Image_4_Behavior of Four Olive Cultivars During Salt Stress.jpg (60.33 kB)
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posted on 2019-07-05, 07:30 authored by Luca Regni, Alberto Marco Del Pino, Soraya Mousavi, Carlo Alberto Palmerini, Luciana Baldoni, Roberto Mariotti, Hanene Mairech, Tiziano Gardi, Roberto D’Amato, Primo Proietti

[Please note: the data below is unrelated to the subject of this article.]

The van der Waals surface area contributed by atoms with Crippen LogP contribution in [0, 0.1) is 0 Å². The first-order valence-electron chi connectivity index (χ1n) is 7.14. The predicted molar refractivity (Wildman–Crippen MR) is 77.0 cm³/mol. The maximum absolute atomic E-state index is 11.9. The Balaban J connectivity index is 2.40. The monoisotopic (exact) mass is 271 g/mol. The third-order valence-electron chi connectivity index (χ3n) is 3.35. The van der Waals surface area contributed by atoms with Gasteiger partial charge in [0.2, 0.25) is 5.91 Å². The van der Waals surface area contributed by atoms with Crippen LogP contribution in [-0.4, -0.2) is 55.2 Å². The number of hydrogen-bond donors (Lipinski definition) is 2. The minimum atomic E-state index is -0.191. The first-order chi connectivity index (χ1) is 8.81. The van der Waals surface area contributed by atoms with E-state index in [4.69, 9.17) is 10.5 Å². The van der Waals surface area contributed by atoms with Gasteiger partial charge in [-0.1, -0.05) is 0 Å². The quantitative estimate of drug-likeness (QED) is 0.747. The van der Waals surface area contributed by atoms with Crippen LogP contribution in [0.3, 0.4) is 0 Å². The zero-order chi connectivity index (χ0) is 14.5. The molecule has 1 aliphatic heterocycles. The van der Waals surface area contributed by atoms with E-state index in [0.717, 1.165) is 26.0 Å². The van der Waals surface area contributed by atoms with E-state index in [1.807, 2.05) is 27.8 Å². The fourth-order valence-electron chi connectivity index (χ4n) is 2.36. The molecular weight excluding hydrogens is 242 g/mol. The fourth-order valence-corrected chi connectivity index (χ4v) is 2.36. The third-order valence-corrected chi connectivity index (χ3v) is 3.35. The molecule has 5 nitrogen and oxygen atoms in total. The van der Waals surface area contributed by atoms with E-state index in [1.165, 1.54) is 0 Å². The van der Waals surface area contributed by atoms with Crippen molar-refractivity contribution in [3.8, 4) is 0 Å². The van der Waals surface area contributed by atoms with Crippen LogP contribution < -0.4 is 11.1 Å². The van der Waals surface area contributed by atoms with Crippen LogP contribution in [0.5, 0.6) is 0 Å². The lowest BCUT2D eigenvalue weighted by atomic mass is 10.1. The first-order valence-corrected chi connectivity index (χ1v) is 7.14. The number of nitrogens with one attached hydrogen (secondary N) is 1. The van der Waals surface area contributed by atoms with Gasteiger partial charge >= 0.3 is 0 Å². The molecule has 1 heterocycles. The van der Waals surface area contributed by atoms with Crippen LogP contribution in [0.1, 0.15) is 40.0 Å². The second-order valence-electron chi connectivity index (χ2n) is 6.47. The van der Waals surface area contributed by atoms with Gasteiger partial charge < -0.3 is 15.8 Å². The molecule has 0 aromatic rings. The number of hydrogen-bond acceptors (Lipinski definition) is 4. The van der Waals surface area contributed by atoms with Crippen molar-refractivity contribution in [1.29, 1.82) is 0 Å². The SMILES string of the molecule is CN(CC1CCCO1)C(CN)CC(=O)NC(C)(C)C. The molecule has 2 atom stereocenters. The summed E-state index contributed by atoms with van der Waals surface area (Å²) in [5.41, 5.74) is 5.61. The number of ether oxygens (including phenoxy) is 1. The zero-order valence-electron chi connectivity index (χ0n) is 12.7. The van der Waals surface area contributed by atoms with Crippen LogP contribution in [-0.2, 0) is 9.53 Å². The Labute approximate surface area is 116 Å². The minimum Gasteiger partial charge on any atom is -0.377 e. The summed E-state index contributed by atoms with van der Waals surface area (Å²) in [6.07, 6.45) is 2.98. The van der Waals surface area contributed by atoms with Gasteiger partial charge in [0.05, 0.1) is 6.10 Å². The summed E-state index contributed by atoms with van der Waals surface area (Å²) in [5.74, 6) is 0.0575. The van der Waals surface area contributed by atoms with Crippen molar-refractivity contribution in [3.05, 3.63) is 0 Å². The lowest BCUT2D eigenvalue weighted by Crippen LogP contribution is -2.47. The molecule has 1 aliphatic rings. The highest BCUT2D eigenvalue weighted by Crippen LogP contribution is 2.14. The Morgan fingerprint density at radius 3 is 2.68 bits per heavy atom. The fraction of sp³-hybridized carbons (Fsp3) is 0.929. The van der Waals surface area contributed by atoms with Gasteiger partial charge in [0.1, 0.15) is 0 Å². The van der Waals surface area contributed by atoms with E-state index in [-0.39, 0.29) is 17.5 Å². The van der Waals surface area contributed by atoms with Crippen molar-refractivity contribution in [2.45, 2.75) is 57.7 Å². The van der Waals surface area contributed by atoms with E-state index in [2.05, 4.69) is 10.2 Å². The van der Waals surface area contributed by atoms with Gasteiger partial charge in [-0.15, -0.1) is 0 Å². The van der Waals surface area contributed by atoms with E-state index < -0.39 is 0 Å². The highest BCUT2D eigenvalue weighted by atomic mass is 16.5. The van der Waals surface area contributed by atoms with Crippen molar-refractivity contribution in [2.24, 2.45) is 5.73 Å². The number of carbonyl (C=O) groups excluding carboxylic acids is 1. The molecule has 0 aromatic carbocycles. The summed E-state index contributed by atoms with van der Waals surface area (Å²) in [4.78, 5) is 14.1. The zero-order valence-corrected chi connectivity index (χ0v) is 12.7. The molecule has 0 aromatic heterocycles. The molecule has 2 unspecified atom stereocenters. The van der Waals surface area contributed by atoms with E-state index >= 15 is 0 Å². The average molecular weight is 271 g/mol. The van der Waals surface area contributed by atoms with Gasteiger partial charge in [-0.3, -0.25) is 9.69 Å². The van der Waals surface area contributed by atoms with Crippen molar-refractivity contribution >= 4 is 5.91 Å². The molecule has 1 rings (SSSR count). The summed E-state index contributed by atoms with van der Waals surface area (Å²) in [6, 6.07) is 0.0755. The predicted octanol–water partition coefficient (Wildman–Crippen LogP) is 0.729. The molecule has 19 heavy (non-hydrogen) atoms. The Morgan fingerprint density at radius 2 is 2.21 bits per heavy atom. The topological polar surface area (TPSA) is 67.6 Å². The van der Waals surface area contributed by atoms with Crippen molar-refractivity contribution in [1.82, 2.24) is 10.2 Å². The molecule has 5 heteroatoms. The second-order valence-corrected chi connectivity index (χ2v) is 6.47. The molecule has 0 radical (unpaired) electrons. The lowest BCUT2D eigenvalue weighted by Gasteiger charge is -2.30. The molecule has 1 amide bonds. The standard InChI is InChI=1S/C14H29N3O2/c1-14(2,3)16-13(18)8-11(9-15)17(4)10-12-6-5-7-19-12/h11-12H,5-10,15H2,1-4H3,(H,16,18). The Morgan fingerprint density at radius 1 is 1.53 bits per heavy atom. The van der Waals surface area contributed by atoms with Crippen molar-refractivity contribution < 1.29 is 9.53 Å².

Olive is considered as a moderately salt tolerant plant, however, tolerance to salt appears to be cultivar-dependent and genotypic responses have not been extensively investigated. In this work, saline stress was induced in four olive cultivars: Arbequina, Koroneiki, Royal de Cazorla and Fadak 86. The plants were grown in 2.5 l pots containing 60% peat and 40% of pumice mixture for 240 days and were irrigated three times a week with half-strength Hoagland solution containing 0, 100 and 200 mM NaCl. The effects of salt stress on growth, physiological and biochemical parameters were determined after 180, 210, and 240 days of treatment. Saline stress response was evaluated in leaves by measuring the activity of GSH and CAT enzymatic activity, as well as proline levels, gas exchanges, leaves relative water content and chlorophyll content, and proline content. All the studied cultivars showed a decrease in Net Photosynthesis, leaves chlorophyll content and plant growth (mainly leaves dry weight) and an increase in the activity of GSH and CAT. In addition, the reduction of proline content in leaf tissues, induced an alteration of osmotic regulation. Among the studied cultivars Royal and Koroneiki better counteracting the effects of saline stress thanks to a higher activity of two antioxidant enzymes.